English Amateur Billiards Association

EABA : The Billiard Monthly : April, 1912

The Billiard Monthly : April, 1912

Some Run-through and Top Strokes

A decision that must be early arrived at by the billiard
student who aspires to “play the game” is to employ run-throughs
or fine strokes as required irrespective of the
apparent greater difficulty and uncertainty of the former.

We say “apparent,” for it often happens that the run-through,
besides being the game and leaving better position
(as it usually does) is really easier than the fine—and especially
the very fine—stroke.

This is noticeably the case when running through with
side on to a cushion for the purpose of making a cannon
off such cushion. It may just be possible to bring off the
shot by means of a grazing ball well laden with side, but
an almost full contact with side is far more likely to be successful
from many positions, besides gathering the balls better.

This applies equally when the cue ball has several feet
to travel or only a few inches. In near cannon play, however,
the fact must be borne in mind that, in order to get
the cue ball well through the object ball, plenty of “top”
has to be employed, otherwise the cue ball would fail to
rotate and would be stunned away from the object ball.

The manner in which the cue is held is highly important
in all classes of strokes in which it is desired that the cue
ball shall leave the object ball after fullish contact with
plenty of life in it. The hold cannot be too light, and when
the cue ball is very close indeed to the object ball it is better
to release entirely the hold or touch of the forefinger and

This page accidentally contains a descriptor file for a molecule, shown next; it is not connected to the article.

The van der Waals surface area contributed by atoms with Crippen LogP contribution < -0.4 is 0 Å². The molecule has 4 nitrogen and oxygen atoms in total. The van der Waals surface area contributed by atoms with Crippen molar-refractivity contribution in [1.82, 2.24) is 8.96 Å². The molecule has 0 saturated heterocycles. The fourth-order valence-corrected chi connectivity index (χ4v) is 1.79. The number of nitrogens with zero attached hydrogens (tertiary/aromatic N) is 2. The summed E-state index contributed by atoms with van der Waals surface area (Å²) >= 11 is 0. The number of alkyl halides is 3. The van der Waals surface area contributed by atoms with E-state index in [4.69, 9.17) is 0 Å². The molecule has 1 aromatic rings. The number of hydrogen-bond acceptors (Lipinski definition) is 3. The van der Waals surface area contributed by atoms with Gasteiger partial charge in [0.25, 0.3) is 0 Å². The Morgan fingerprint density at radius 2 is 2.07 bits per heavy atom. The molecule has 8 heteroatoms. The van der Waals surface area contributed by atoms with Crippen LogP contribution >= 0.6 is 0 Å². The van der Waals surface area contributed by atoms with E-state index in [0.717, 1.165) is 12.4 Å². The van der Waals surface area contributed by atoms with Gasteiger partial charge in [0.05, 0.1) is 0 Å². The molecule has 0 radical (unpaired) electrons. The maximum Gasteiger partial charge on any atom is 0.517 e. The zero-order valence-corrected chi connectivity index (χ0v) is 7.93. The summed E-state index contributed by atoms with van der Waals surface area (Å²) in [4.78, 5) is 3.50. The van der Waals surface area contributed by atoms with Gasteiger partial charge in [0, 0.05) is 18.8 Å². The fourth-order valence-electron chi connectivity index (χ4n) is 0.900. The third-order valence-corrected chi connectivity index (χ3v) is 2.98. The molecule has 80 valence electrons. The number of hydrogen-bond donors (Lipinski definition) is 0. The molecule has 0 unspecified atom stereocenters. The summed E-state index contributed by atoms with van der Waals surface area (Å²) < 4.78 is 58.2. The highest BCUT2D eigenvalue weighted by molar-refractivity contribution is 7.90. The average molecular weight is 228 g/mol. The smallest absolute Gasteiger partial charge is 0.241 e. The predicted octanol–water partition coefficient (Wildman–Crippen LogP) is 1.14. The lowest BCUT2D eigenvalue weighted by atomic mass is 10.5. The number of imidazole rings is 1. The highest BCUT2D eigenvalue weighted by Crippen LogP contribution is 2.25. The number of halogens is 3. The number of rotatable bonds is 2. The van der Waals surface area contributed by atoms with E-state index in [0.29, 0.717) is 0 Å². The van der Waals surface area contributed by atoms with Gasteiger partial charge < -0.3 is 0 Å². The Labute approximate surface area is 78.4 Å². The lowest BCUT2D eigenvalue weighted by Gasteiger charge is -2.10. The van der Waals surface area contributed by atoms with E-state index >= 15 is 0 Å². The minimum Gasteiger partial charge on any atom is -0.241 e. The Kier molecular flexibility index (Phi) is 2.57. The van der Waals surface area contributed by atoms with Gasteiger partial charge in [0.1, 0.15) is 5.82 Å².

thumb and simply leave it lying on the fingers so that only
its own weight is applied to the ball. There is no danger
of the cue moving in the hand when so held, for it must be
remembered that it weighs a pound, which effectually prevents
it from being moved back in the hand by the ball,
whilst its contact with the ball prevents it from slipping forward.

It sometimes happens that there is necessity for keeping
the cue ball close alongside a cushion for some distance and
this occurs both with very slow and very fast shots, the
object ball in each case being practically close to the cushion
and the idea being either to run through it into the pocket
beyond with either class of shot, or, with the harder stroke,
to make a cannon when the cannon ball lies along, or near
to, the same cushion.

Suppose, for instance, that the object ball lies close to the
right side cushion half-way between the middle and top pocket.

By playing rather slowly with right side from the end
spot of the D on the same side of the table, and aiming
dead at the centre of the object ball, the cue ball should be
made to run through the object ball, cling closely to the
cushion, and enter the pocket off the top shoulder. The
pocket side imparted to the cue ball, acting in conjunction
with the nap of the cloth, makes the cue ball press continuously
against the cushion and the still-unexpended side
helps it nicely into the pocket. A fastish stroke, even with
side, is not nearly so effective nor such good play. It
largely neutralizes the effect of the side, which is only operative
on the cloth at slow speed, and it may bring the
object ball into baulk.

If the idea be to play through a cushioned object ball into
a baulk pocket this somewhat similar position must, of
course, be differently treated. A slow stroke with pocket
side would not be likely to be successful, because the cloth
nap would now pull the other way. Therefore the stroke
should be played fast, with pocket side and preferably with
top. Such a stroke, properly executed, will not only find
the pocket, but will carry the object ball in and out of baulk
and probably into good position up the table.

The reason why the use of “top” is recommended in this
stroke is that top, in itself, is a very useful agency in keeping
a ball near to a cushion after contact with an object ball

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